The co-brand includes the agencies' names, their contact information — primarily their phone number, and agen's license numbers, as required by the state's Department of Insurance.
CIG implemented two email formats to go out, one for new clients, who receive communications that speak to "the salient points of your coverage … we talk about the things that are included in your policy and the relationship with your independent insurance advisor," Borthwick said.
Customers, who have renewed their policy, will receive a thank you email from CIG, according to Borthwick. It includes information that may be useful in their future relationship with CIG.
"The same type of tenor, letting them know if they haven't taken advantage of some of the additional things, like excess liability or sports equipment coverage," she said.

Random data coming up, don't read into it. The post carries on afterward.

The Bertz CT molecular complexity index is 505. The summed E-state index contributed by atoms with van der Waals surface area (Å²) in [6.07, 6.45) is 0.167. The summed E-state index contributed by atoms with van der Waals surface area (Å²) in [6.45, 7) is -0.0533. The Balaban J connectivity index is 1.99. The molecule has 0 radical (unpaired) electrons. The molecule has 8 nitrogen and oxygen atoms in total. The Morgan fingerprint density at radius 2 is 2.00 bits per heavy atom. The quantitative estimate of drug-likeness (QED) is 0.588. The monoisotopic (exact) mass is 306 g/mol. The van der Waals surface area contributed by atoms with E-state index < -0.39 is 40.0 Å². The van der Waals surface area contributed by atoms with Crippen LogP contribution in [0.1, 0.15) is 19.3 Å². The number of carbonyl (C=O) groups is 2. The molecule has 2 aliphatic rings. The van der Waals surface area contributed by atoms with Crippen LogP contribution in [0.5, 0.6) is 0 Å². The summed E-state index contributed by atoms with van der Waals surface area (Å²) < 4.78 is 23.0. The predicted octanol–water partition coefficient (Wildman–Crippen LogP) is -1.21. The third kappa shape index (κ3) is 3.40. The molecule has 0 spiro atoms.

Using email content to bring light to these policy possibilities acts as a "conversation starter" between CIG and their policyholders, according to Borthwick.
No matter the communication, Borthwick said CIG always likes the client to know, "we are all there to benefit the policy client."
Step #3. Use content to focus on a unique service offered to policy-holders
When CIG became the first company in the United States to offer a smoke-free credit to commercial line apartment owners, Borthwick said it became important to capitalize on it in the content of its emails.
If the client's apartment buildings become smoke-free, CIG would offer the policyholder a discount on their commercial liability insurance.